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Héléna Rochard

“Rediscovering Bawit: Pictorial Evidence for Monasticism in Byzantine and Early Islamic Egypt”

Héléna Rochard

École Pratique des Hautes Études, Paris, Byzantine Studies Fellow, Fall

The wall paintings from Bawit represent by far the largest corpus of extant monastic decoration in the early Byzantine Empire (ca. 500–800). This period also coincides in Egypt with the beginning of its Islamization after the last Persian occupation (619–629), marking a profound and definitive transformation of the Egyptian society. Rochard’s research project aims to contribute to a comprehensive understanding of the monastery of Bawit, its internal organization, and its relationships with other Christian communities and non-Christians. Using the wall paintings as primary evidence and combining the recent archaeological and textual data and the extensive photographic and map archives, she challenges the stereotype of solitude and isolation of Egyptian monasteries and sheds new light on the spiritual life of monks. Her study reassesses the traditional view of a remote monastery in decline after the Arab conquest and offers a glimpse into the flourishing life of a Christian community during the Umayyad caliphate.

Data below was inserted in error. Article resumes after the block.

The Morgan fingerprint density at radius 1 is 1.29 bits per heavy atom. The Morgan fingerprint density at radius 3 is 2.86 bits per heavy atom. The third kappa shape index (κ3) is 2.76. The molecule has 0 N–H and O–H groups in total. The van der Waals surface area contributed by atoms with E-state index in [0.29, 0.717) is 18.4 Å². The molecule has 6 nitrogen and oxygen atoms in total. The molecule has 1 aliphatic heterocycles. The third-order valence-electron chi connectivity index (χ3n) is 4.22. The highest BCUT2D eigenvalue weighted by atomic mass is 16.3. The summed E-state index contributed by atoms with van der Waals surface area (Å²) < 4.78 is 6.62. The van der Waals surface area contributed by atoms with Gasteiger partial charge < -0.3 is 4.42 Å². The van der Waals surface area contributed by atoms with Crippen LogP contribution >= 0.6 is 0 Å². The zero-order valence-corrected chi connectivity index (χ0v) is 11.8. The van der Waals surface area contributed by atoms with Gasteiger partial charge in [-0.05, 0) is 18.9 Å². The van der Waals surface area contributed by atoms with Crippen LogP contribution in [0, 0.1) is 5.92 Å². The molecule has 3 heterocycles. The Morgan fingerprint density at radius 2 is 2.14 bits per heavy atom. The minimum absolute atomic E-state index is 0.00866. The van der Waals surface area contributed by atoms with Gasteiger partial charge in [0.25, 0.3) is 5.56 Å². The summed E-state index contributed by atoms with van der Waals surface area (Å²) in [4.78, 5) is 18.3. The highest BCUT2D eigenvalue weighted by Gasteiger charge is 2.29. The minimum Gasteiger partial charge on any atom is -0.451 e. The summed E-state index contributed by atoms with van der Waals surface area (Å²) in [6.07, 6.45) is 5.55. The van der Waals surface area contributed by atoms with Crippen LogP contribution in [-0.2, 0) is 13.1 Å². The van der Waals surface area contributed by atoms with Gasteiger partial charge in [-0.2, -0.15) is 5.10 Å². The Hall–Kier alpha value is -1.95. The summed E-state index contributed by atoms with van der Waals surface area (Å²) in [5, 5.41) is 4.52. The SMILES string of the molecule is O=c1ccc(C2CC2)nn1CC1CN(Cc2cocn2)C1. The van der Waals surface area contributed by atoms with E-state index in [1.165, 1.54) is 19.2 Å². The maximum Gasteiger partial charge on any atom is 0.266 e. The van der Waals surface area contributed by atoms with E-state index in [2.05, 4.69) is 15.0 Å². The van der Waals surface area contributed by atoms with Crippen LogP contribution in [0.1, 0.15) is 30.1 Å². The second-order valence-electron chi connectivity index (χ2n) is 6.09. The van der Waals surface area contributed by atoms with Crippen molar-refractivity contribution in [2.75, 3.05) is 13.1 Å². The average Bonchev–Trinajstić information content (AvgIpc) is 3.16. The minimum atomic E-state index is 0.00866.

Héléna Rochard received her PhD in 2017 from PSL Research University and currently works as collection manager for the Christian and Byzantine Collection of the École Pratique des Hautes Études (Gabriel Millet archives) and teaches at the École du Louvre. She studied Christian archaeology, Byzantine art, and Coptic at the École du Louvre and obtained an MA in historical, philological, and religious sciences under the supervision of Catherine Jolivet-Lévy at the École Pratique des Hautes Études. In 2013, she joined the archaeological team of the Louvre-IFAO excavations at Bawit, and has conducted the study of the wall paintings, giving new insights into Egyptian monasticism, and protecting and preserving Coptic cultural heritage.